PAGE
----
Open letter to UP Chief Minister

We enter the New Year with an all-pervasive grief across the nation along with a strong resolve that we would not allow the sacrifice of India’s Braveheart to go waste. Never before tears were shed in every home of India for an unknown girl whose dreams were crushed by such a horrendous act.

Young India, regardless of caste or community, took to the streets to vociferously demand justice. The political class somehow failed to gauge the anger because of the huge age disconnect between the youth and the veterans in power who, living in the secured zones, perhaps find it hard to empathise with the problems the lower and middle classes face in the country every minute, every hour.

You are the youngest Chief Minister in the country and so can understand the fears and frustrations, expectations and aspirations of the restless youth. They are demanding compassion and action to make life safe on the streets of the nation and the state.

Notwithstanding the police data, the growing public perception is that law and order require your immediate attention – a stringent action plan that scares the life out of criminals and culprits. Amending laws and changing the mindsets may take some time but dealing with lawbreakers, even the high and mighty ones, with an iron hand can bring about some succour and confidence. People want to see the government in action.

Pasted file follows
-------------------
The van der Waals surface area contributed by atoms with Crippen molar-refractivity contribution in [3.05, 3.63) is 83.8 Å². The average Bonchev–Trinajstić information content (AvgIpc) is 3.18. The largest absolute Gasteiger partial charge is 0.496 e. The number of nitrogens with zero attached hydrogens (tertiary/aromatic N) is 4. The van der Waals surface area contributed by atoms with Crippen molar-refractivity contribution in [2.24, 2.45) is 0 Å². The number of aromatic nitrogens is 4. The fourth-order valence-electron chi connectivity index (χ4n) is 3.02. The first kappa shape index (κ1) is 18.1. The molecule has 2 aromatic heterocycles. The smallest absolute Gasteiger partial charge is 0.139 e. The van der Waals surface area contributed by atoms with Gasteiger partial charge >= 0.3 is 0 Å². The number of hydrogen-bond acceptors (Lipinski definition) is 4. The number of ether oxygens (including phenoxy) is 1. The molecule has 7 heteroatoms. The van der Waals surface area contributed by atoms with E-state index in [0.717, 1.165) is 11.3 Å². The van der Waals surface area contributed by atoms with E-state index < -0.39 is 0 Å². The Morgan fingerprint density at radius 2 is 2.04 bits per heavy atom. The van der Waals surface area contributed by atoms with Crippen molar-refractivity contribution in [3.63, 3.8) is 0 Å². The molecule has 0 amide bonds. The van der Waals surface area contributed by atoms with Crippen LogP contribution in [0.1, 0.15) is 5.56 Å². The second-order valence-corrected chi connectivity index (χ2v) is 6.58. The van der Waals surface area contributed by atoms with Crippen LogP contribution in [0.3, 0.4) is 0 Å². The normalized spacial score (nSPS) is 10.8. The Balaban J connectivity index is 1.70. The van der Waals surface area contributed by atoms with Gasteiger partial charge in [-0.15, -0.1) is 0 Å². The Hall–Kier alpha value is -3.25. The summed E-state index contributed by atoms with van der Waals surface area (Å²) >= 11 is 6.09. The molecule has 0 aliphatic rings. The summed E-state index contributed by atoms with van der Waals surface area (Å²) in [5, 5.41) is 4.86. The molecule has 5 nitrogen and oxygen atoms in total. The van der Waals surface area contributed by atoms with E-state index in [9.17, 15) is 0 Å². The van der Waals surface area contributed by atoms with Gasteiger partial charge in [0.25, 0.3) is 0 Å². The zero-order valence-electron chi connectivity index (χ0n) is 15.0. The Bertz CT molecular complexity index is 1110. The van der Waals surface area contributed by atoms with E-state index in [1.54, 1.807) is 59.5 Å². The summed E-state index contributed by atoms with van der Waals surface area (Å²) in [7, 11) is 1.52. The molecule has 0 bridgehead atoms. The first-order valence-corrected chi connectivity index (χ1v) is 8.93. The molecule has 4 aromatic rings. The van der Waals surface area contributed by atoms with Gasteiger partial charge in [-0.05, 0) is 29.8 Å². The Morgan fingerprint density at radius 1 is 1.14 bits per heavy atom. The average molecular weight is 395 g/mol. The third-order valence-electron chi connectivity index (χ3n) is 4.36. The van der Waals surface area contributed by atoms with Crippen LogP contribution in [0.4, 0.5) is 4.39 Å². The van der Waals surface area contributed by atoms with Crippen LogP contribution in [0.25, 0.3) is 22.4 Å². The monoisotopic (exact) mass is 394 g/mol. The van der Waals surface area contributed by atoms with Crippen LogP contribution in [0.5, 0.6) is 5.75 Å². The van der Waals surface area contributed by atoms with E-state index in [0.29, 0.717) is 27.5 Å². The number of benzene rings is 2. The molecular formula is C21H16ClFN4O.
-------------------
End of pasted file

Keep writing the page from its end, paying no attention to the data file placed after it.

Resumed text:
As per an informal assessment done by Hindustan Times, people demand the basics: a clean and safe environment and good governance.

Mr Chief Minister, we at Hindustan Times have decided to run a campaign throughout 2013 on the safety and dignity of the man on the street – from womb to pyre – hoping your government would take pro-active measures. There are some simple steps that can be taken immediately. One can begin with banning display of arms in public, removal of all symbols of power – the party flags and the hooters – from private vehicles, display of important numbers at all vantage points in the state, severest action against cops ridiculing or denying assistance to women, children and senior citizens in distress and an effective policing that instills confidence and not fear. Gender sensitization could form a part of the school curriculum.

I am sure our readers will send us many more suggestions that we will continue to highlight to achieve the fundamental ‘right to live with dignity.’

Believe me the flame lit by the unknown daughter of India can light up the dark quarters where many sob, suffocate and suffer silently. Let her sacrifice bring justice to those who live with fear of injustice.

Hoping the New Year will herald an atmosphere in the state and the nation where everyone would breathe freely and happily.

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